The following review appears in The Washington Post’s 2016 Fall Dining Guide.
If you’re looking for ham and butter on a baguette that brings back memories of Paris or a carrot cake that towers above the competition, Bread Furst is the shop in which to drop. As much of a social hub as a reliable source for whole-grain breads and fancy foodstuffs (including preserved lemons), the fragrant, teal-and-white storefront underscores the dedication of owner Mark Furstenberg. My longtime friendship with the baker doesn’t preclude me from pointing out some cracks. Bread Furst’s checkout process still tries my patience, and not all the wares are worth the splurge; salads can go soggy and spreads could use more salt. But I never visit without finding a fresh reason to laud the place — the robust Cubano beats anything I’ve had in Miami — and it’s a treat to see the bakers at work (or is it play?) behind the front glass window.
Bread Furst: 4434 Connecticut Ave. NW. 202-966-1300. breadfurst.com .
Prices: Pastries and breakfast items $1-$8.
Sound check: 70 decibels / Conversation is easy.
The following review appeared in The Washington Post’s 2015 Fall Dining Guide.
Go ahead, raise an eyebrow when I call this the city’s best bakery. The owner, Mark Furstenberg, is a longtime friend. But even if he weren’t, I’d make a habit of baguettes baked several times a day, breads that use ancient grains for character and rummy caneles that represent decades of kneading and research. Calling from the shelves: Geechie Boy Mill grits and True grenadine syrup — staples that let you cook and cocktail like a pro at home. In the cooler: Benton’s bacon, quail eggs and pre-made comfort food (go for chicken pot pie) for when you don’t want to turn on the stove. Not every bite is to my taste, and the ordering process can be as confounding as Metro. The croissants, for example, are darker than optimal. But isn’t it nice to know about a light-filled cafe that makes maple crullers, old-fashioned coconut cake and a vegetable strata that packs a garden into its layers? Not even in New Orleans is there a muffuletta as consequential as the monster here. Just as significant, though, is the 77-year-old’s hope that his life’s work flourishes when he’s gone. An alcove furnished with a low table and children’s books is grooming the next generation of bread fiends.
The following review was originally published May 3, 2015.
For something made with no more than flour, water, yeast and salt, baguettes pack a lot of pleasure. The best loaves send your teeth cascading through a thin crust, where the tongue picks up a subtle milky flavor and the eyes spot irregular holes inside a soft interior.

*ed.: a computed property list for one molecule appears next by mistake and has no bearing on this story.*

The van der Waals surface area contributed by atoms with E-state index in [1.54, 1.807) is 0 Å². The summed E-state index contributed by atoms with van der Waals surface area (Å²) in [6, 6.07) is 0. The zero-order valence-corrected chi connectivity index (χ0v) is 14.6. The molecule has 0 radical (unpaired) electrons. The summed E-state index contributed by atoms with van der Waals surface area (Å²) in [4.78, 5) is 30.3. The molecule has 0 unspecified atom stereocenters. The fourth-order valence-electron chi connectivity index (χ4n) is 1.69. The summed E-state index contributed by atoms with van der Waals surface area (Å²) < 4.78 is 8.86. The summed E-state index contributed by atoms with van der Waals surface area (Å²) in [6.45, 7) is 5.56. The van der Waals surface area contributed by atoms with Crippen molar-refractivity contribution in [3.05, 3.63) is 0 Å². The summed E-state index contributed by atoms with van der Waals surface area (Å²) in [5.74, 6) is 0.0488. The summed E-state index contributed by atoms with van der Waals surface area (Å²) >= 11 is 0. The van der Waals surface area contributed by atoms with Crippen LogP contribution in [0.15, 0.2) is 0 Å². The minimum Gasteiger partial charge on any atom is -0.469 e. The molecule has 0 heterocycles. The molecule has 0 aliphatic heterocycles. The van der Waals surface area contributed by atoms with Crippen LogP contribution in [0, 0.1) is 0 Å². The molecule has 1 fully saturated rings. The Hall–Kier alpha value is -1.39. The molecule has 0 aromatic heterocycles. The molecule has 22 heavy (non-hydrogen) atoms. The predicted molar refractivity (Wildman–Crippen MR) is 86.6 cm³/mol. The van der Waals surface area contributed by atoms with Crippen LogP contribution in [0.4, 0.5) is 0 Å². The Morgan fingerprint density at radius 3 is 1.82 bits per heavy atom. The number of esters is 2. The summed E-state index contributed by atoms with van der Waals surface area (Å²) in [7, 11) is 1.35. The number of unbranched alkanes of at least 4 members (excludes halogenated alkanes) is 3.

In Paris, the bakeries that deliver such magic often carry a sign, stamped “Artisan Boulanger,” indicating their bread is made on site, or they emblazon the name of the owner somewhere on the facade. In Washington, Bread Furst announces both its owner, Mark Furstenberg, and his No. 1 priority in just two words.
Longtime residents of the city know Furstenberg as the man who brought good bread to Washington when he opened Marvelous Market in 1990 and, later, exemplary sandwiches and soups to BreadLine near the White House. The former was sold in 1996, expanded, slipped into mediocrity and shuttered last spring; the latter was sold nine years ago. The demise of the projects and the question Furstenberg kept hearing from carb fiends (“Where’s the good bread now?”) inspired him to don his baker’s cap and get back in the game. Approaching his 77th birthday, Furstenberg — one of five nominees in the new national category of Outstanding Baker at the forthcoming James Beard Awards and a friend of mine — also knows there’s no time to waste.
Bakeries aren’t my normal review subjects. Bakeries of the caliber of the 30-seat Bread Furst, introduced last May, come along only rarely, however. Forgive me for wanting to spread the word about a roll model.
A bialy’s toss from the Van Ness Metro stop, the storefront opens with a fragrant call to buy bread and a view of the wares behind glass, then segues to cafe tables opposite display counters. White subway tile, teal wainscoting and milk-colored light fixtures ensure that the space won’t date itself any decade soon.